Benjamin Ferencz, the last surviving prosecutor from the Nuremberg trials in Germany that brought Nazi war criminals to justice after the second world war and a longtime apostle of international criminal law, died on Friday at age 103, US media reported, citing his son.
Ferencz, a Harvard-educated lawyer, secured convictions of numerous German officers who led roving death squads during the war. Circumstances of his death were not immediately disclosed. The New York Times reported that Ferencz died at an assisted living facility in Boynton Beach, Florida.
He was just 27 years old when he served as a prosecutor in 1947 at Nuremberg, where Nazi defendants including Hermann Göring faced a series of trials for crimes against humanity including the genocide known as the Holocaust in which six million Jewish people and millions of others were systematically killed.
Ferencz then advocated for decades for the creation of an international criminal court, a goal realised with the establishment of an international tribunal that sits in The Hague, the Netherlands. Ferencz also was a significant donor to the US Holocaust Memorial Museum established in Washington.
“Today the world lost a leader in the quest for justice for victims of genocide and related crimes,” the US Holocaust Museum said in a post on Twitter.
Born on 11 March 1920 in Transylvania, Romania, Ferencz was 10 months old when his family moved to the United States, where he grew up poor in New York City’s “Hell’s Kitchen.” After graduating from Harvard Law School in 1943, he joined the U.S. military and fought in Europe before joining the US army’s newly formed war crimes section.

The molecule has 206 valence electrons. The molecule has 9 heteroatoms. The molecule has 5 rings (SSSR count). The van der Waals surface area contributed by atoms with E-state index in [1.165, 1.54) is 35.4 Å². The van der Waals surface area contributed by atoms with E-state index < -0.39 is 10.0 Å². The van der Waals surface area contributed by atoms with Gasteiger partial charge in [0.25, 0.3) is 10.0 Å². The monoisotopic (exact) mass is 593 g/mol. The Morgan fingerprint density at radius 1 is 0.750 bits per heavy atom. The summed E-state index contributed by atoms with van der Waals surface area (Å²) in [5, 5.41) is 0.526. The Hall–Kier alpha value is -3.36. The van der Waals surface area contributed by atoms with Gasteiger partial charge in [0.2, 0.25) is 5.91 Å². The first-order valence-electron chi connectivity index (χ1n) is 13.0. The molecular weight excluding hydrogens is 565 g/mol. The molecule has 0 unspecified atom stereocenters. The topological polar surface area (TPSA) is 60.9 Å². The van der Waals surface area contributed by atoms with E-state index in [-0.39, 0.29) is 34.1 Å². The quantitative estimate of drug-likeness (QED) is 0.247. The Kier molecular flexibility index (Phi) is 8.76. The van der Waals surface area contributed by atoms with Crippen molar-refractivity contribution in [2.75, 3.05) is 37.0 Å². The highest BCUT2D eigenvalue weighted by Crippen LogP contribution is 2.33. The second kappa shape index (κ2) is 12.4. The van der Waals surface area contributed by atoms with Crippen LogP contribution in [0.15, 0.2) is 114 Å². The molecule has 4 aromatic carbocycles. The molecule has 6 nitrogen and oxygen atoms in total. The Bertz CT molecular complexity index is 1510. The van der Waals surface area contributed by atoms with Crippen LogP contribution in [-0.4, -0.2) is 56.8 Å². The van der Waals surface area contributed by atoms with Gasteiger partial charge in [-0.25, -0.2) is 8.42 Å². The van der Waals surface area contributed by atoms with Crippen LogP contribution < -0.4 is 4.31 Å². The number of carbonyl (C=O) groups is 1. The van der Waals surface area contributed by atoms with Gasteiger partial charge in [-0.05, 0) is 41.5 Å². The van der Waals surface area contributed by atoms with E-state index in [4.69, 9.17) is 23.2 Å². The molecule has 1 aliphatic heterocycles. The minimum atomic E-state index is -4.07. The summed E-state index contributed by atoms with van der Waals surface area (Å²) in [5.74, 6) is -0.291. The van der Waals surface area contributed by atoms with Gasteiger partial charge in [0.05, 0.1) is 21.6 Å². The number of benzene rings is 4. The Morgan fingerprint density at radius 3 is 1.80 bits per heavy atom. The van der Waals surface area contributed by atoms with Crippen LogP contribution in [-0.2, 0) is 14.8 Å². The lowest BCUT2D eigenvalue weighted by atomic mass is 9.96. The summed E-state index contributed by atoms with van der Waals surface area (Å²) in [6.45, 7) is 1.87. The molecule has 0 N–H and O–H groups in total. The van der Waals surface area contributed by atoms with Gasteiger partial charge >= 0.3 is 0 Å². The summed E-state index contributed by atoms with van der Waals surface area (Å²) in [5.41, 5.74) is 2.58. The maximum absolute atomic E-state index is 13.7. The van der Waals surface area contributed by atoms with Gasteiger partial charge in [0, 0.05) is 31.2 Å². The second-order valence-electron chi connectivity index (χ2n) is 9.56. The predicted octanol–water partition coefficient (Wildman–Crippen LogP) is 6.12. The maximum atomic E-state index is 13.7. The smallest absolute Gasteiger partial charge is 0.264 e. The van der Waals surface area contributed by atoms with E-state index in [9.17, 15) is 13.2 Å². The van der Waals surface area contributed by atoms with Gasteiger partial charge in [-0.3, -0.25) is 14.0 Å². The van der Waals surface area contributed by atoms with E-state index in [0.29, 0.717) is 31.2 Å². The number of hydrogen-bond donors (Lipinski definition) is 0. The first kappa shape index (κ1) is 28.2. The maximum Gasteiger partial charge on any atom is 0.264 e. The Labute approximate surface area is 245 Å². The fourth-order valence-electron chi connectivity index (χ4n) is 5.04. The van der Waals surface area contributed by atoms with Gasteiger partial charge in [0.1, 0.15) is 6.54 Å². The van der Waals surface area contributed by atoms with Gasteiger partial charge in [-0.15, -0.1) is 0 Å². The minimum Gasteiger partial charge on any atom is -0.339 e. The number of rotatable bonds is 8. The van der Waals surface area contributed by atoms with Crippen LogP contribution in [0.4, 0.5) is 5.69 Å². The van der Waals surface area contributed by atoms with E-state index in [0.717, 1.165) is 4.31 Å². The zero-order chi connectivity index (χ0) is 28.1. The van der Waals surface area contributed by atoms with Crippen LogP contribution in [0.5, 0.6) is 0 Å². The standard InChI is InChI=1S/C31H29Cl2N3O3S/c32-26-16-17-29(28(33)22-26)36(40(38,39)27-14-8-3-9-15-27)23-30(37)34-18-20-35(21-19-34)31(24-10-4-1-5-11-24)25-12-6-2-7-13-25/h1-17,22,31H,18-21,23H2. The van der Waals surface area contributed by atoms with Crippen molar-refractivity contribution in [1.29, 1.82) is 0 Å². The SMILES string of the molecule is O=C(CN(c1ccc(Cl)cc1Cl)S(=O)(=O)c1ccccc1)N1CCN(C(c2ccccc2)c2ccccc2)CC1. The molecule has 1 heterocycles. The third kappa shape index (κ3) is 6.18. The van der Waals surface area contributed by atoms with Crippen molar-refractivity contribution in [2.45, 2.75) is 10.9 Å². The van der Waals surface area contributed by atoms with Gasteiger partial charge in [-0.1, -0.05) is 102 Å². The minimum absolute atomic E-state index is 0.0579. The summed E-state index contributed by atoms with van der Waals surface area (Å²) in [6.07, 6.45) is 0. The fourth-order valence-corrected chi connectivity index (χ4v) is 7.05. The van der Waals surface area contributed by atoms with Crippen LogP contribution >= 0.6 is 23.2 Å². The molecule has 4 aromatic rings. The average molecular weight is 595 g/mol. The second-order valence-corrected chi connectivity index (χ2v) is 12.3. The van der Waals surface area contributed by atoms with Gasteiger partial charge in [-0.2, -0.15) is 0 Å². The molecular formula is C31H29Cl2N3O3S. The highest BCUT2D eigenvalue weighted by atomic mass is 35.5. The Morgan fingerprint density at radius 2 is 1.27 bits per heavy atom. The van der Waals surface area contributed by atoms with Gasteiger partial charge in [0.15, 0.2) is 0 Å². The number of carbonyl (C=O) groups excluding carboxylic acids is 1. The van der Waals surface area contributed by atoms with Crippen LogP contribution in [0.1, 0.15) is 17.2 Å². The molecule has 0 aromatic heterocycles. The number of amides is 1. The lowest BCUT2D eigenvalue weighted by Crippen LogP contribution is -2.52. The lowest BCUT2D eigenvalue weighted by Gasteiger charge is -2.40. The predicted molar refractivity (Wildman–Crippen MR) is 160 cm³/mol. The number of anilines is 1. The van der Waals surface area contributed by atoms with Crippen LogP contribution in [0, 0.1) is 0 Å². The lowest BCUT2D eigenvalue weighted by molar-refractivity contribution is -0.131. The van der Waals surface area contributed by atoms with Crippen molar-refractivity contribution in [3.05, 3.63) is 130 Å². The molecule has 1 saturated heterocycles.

He seized documents and record evidence at Nazi death camps such as Buchenwald after their liberation by allied forces, surveying scenes of human misery including piles of emaciated corpses and the crematoriums where untold numbers of bodies were incinerated.
After the war ended in 1945, Ferencz was recruited to join in the US prosecution at the war crimes trials in Nuremberg, a city where the Nazi leadership had held elaborate propaganda rallies before the war, serving under US General Telford Taylor. The trials were controversial at the time but ended up being hailed as a milestone on the path toward establishing international law and holding war criminals accountable in even-handed trials.
“What was most significant about it was it gave us and it gave me an insight into the mentality of mass murderers,” Ferencz said in a 2018 interview with the American Bar Association.
“They had murdered over a million people, including hundreds of thousands of children in cold blood, and I wanted to understand how it is that educated people – many of them had PhDs or they were generals in the German Army – could not only tolerate but lead and commit such horrible crimes.”
After the Nuremberg trials, Ferencz worked to secure compensation for Holocaust victims and survivors.
Ferencz later advocated for the creation of an international criminal court. In 1998, 120 countries adopted a statute in Rome to establish the international criminal court, which came into force in 2002.
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